I now resolved to use my card too, on the next bus—which came 50 minutes later, instead of what the schedule said. But this time, the bus number was S01. Close. I remembered seeing that number on the bus company’s website but could never find out if S1 and S01 were the same or what. Well, I quickly hopped aboard, and to my surprise, everyone was paying in cash! That’s the way the driver’s area was set up to take payment. I paid my coins, went to the elevated back section where I could get a better view of the countryside, and sat down. I guess the zero means that the bus takes cash. At least I was aboard!


So, for 70 minutes I got to see how the people along the way lived and some of the towns along the way, including how the tourist hotels and enclaves were situated. In many respects, it wasn’t too much different from Antigua, mostly more lush vegetation and better roads, and a little more upscale in housing and other buildings. Everybody was still just trying to live as best they could with what they had.


I saw what I needed to see in St. Francis in case we came up that direction on our way to Antigua and boarded another off-the-schedule bus back to Point-à-Pietre. Actually, the only bad thing about the trip was the bus seat. Although it was a modern bus, the seats had absolutely no padding: just fabric over molded plastic. My skinny butt didn’t take too well to that arrangement, and it felt sooo good to get off and walk again back to the dinghy! But, it was a good little trip, and I was glad I went.


* * * * *


For some time earlier in March, I had been thinking about moving the boat to another mooring about a half mile or so from where I currently was. As it was getting more into the high season of winter sailing, more boats were showing up looking for a mooring buoy to latch onto so they didn’t have to anchor. The advantage of mooring buoys is that they are spaced out so the boats can swing freely with the wind and current and not come close to banging into each other; it also meant that you avoided having marine growth accumulate on your anchor chain which would have to be cleaned off at some time.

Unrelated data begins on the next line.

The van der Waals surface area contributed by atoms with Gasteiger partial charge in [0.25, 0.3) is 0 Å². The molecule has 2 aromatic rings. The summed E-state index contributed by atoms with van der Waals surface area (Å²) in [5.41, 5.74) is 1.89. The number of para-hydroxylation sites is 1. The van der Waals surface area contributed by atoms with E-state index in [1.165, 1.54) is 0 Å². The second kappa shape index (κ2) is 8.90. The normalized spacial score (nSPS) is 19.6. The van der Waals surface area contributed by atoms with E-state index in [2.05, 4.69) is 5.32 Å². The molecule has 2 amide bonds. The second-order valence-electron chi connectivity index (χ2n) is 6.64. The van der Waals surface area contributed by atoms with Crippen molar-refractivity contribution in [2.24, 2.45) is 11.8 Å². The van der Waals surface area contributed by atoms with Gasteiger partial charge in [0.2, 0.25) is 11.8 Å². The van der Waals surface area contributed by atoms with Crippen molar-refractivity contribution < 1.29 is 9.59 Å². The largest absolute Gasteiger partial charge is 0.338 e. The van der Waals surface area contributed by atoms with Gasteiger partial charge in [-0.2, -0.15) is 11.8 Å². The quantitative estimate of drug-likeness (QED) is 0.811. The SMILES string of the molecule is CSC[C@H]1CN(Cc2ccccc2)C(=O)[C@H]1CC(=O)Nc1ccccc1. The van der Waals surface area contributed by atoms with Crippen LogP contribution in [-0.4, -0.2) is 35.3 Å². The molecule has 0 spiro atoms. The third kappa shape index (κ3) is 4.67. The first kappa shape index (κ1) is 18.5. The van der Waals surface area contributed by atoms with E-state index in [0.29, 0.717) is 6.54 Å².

Of course, there are always boats that try to crowd in and anchor amidst those moored. For the life of me, I can’t figure that out. There’s plenty of room available outside the mooring buoyed area for anchoring. I guess some people feel the need for togetherness of some sort, or think it’s a safer place to be. Also, since this is a province of France, most of the boats are French, and a lot of them are used to sailing in the Mediterranean, where anchorages are more limited and boats crowd in with each other to get a spot for the day or night—so they are used to throwing down the hook wherever they can and don’t mind the closeness.